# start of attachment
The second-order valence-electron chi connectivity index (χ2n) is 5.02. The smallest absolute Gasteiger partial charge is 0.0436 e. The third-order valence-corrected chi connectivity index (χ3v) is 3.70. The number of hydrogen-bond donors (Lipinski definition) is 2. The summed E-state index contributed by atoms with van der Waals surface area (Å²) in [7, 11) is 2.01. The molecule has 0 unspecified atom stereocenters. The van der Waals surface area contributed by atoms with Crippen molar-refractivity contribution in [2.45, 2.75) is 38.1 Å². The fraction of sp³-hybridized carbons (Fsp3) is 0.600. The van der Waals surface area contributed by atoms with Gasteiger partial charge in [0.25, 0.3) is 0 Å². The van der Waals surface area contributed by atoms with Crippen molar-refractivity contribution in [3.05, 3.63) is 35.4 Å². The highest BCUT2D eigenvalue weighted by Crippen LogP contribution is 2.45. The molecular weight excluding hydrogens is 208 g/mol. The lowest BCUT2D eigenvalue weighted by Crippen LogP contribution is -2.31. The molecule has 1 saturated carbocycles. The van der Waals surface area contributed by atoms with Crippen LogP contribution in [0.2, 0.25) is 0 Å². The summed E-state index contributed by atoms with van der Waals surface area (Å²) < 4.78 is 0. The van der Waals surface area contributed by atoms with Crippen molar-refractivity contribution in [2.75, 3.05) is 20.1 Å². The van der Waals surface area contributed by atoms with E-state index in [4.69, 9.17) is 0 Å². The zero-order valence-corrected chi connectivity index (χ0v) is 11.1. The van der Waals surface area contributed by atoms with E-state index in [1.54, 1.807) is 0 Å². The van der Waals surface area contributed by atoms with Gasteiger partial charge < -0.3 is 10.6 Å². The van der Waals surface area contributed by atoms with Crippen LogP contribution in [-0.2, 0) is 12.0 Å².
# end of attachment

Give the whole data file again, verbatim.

The second-order valence-electron chi connectivity index (χ2n) is 5.02. The smallest absolute Gasteiger partial charge is 0.0436 e. The third-order valence-corrected chi connectivity index (χ3v) is 3.70. The number of hydrogen-bond donors (Lipinski definition) is 2. The summed E-state index contributed by atoms with van der Waals surface area (Å²) in [7, 11) is 2.01. The molecule has 0 unspecified atom stereocenters. The van der Waals surface area contributed by atoms with Crippen molar-refractivity contribution in [2.45, 2.75) is 38.1 Å². The fraction of sp³-hybridized carbons (Fsp3) is 0.600. The van der Waals surface area contributed by atoms with Gasteiger partial charge in [0.25, 0.3) is 0 Å². The van der Waals surface area contributed by atoms with Crippen molar-refractivity contribution in [3.05, 3.63) is 35.4 Å². The highest BCUT2D eigenvalue weighted by Crippen LogP contribution is 2.45. The molecular weight excluding hydrogens is 208 g/mol. The lowest BCUT2D eigenvalue weighted by Crippen LogP contribution is -2.31. The molecule has 1 saturated carbocycles. The van der Waals surface area contributed by atoms with Crippen LogP contribution in [0.2, 0.25) is 0 Å². The summed E-state index contributed by atoms with van der Waals surface area (Å²) < 4.78 is 0. The van der Waals surface area contributed by atoms with Crippen molar-refractivity contribution in [2.75, 3.05) is 20.1 Å². The van der Waals surface area contributed by atoms with E-state index in [4.69, 9.17) is 0 Å². The zero-order valence-corrected chi connectivity index (χ0v) is 11.1. The van der Waals surface area contributed by atoms with E-state index in [1.54, 1.807) is 0 Å². The van der Waals surface area contributed by atoms with Gasteiger partial charge < -0.3 is 10.6 Å². The van der Waals surface area contributed by atoms with Crippen LogP contribution in [-0.2, 0) is 12.0 Å².